Larry Collins reports on the hazards faced by Southern California firefighters when floods and mud and debris flows follow wildfires.
Four years after deadly fire storms swept across Southern California and burned thousands of homes, it happened again. In October and November 2007, an unprecedented series of wildfires struck the entire southern half of California, and once again thousands of homes were either in flames or threatened by them, with firefighters experiencing burnovers that left some severely burned and many others with close calls.
And now it's time for the floods and mud and debris flows that inevitably follow the fires. The mountains of Southern California are among the most prolific producers of mud and debris flows anywhere. The reasons include the materials of which the mountains are made, the steepness of their slopes, the seismic processes that constantly push them skyward and the cycle of wildfires followed by heavy storms.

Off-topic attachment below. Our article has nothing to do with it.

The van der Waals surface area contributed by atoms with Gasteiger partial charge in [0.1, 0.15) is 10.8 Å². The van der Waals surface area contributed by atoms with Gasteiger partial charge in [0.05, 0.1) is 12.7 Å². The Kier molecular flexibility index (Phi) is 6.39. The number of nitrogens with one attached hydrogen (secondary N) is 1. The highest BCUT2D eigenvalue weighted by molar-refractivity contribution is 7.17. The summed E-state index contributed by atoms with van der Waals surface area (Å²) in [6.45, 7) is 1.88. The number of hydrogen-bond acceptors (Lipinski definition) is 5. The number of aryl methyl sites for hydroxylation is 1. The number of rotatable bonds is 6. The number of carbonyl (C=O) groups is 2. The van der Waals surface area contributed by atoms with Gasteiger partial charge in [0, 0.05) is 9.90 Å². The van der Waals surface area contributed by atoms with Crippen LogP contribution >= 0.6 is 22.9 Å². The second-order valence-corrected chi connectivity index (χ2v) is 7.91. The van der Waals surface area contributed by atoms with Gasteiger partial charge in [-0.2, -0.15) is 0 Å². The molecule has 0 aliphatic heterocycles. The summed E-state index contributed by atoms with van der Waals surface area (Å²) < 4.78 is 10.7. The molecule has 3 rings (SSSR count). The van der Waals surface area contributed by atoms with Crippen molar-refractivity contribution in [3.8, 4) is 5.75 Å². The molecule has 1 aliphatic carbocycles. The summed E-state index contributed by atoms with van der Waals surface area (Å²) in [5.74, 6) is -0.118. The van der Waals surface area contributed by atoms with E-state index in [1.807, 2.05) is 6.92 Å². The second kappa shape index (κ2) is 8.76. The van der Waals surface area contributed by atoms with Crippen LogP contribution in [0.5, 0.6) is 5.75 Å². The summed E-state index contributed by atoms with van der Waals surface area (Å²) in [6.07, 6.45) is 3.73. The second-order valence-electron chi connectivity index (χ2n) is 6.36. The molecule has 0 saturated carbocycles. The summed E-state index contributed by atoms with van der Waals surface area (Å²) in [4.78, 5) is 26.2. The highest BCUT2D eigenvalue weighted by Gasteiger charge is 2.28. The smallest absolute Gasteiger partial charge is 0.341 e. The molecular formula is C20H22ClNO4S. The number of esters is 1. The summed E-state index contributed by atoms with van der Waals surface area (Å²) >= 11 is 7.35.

In December 1993, after the deadly "Old Topanga Fire" incinerated tens of thousands of acres and hundreds of homes in Malibu, Los Angeles County firefighters responded to a series of mud and debris flows, including one that trapped two people in a Jeep Cherokee at Big Rock and the Pacific Coast Highway. To the south, firefighters from the Orange County Fire Authority were confronted by a major mud and debris flow in Laguna Canyon.
Naturally, it's not always possible to position rescuers in every place that a mud and debris flow might occur. This is especially true in the more remote mountain areas. In February 1994 (following the "Kinneloa Fire," which denuded thousands of acres of steep mountainside above the cities of Altadena and Sierra Madre in Los Angeles County, a week before the "Old Topanga Fire"), a deadly mud and debris flow swept down Bailey Canyon. It was sunny in the canyon and the lowlands that morning, but a large thunder cell was dumping rain on the upper slopes of the San Gabriel Mountains. A 20-foot-high wall of mud, trees, boulders and other debris surprised many hikers, who barely escaped with their lives by climbing hillsides after they heard (and felt) the rumble of the approaching flow.